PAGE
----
Tai Pawb

Inquiry into the provision of sites for Gypsy, Roma and Travellers

Local Government and Housing Committee


May 2022





For further information about this paper please contact:

Name:            David Rowlands

Position:        Policy Manager






Who we are


Tai Pawb (housing for all) is a registered charity and a company limited by guarantee. Our vision is a “Wales where everyone has the right to a good home.”  We operate a membership system which is open to local authorities, registered social landlords, third (voluntary) sector organisations, other housing interests and individuals.


What we do

Tai Pawb works closely with the Welsh Government and other key partners on national housing strategies and key working groups, to ensure that equality is an inherent consideration in national strategic development and implementation. The organisation also provides practical advice and assistance to its members on a range of equality and diversity issues in housing and related services, including QED – the equality and diversity accreditation for the housing sector. We are also part of a coalition called “Back the Bill”, which seeks to establish the legal right to adequate housing for all citizens in Wales.


For further information visit: www.taipawb.org


Charity registration no. 1110078

Company No. 5282554




“There is not enough accommodation for all the Gypsy and Travellers in Wales; there are lots of Gypsies in Wales that now live in houses but wish they could live in a Trailer. There needs (to be) more sites built in the whole of Wales.”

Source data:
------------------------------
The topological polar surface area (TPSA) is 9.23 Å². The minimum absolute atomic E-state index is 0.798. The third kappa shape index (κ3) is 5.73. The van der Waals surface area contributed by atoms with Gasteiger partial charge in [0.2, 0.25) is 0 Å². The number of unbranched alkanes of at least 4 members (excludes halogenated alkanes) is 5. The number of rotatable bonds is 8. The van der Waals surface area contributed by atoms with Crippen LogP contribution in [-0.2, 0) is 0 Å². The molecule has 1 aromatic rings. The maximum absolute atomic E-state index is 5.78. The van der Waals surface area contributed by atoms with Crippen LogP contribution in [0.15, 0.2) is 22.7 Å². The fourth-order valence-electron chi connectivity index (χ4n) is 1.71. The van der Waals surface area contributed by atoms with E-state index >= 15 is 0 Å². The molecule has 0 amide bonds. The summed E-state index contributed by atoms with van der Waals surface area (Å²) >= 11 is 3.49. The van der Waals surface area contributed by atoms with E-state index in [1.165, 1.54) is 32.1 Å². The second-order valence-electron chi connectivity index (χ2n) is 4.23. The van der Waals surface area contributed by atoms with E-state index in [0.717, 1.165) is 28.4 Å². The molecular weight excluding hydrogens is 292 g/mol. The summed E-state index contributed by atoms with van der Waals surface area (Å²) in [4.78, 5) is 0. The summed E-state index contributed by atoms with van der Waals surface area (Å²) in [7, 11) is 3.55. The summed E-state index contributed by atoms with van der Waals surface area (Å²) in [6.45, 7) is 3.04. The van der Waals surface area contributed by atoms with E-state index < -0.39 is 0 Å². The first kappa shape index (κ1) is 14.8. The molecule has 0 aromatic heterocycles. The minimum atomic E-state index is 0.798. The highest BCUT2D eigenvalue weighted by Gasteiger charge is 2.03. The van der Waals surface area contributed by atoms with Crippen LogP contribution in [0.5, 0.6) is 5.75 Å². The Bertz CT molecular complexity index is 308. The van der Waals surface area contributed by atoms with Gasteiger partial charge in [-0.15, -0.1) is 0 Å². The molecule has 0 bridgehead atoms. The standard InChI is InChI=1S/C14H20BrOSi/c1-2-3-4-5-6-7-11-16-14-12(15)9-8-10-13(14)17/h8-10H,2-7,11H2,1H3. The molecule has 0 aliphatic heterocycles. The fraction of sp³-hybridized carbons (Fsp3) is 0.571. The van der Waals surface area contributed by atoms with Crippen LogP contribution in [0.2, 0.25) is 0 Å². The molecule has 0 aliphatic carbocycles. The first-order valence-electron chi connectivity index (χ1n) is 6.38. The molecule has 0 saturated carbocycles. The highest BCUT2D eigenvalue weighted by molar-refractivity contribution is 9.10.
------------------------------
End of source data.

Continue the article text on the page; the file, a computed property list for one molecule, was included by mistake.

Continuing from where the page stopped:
TGP Cymru, Wales Race Equality Action Plan


Tai Pawb is pleased to be offered the opportunity to contribute to the Local Government and Housing Committee’s inquiry into the provision of sites for Gypsy, Roma and Travellers. In recent months, we have become increasingly concerned at the policy direction in relation to UK Government’s consultation on the Human Rights Act Reform and The Police, Crime, Sentencing and Courts Act which will penalize Gypsy, Roma and Travellers way of life. Combined with a historic lack of appropriate sites in Wales, we welcome the timing of this inquiry.


Our response is based on conversations with stakeholders and observations from the Wales Race Equality Action Plan. While not a specialist organisation for Gypsy, Roma or Travellers, our response is based on our expertise tackling social injustice and inequality in housing.





















1) The current statutory and policy framework


1.1      Part Three of the Housing (Wales) Act 2014 places a legal obligation and brought back a statutory duty (repealed by the CJPOA 1994) on local authorities in Wales to both assess (S 101) and provide (S103) for residential and transit provision for Gypsies and Travellers residing in or resorting to its area.

1.2      This makes clear the commitment to provide permanent sites so that Gypsy and Traveller families have access to a legal place to station their vehicles, have secure, quality accommodation that enables them to access facilities, health, education, and work whilst living in traditional extended family groups. It also makes clear that transit provision is necessary ‘in order to provide a route for Gypsies and Travellers to maintain a nomadic way of life,’ a right enshrined in Article 8 of the ECHR.

2) Implementation of the Framework

2.1      While guidance on the provision of sites is clear, implementation of these duties is mixed. In principle most local authorities have signed up to this guidance and have regional protocols with the Welsh Police Forces but there is no monitoring to ensure that guidelines are properly and consistently implemented across Wales. There is a need for a clearer duty on local authorities to formalise and monitor these arrangements.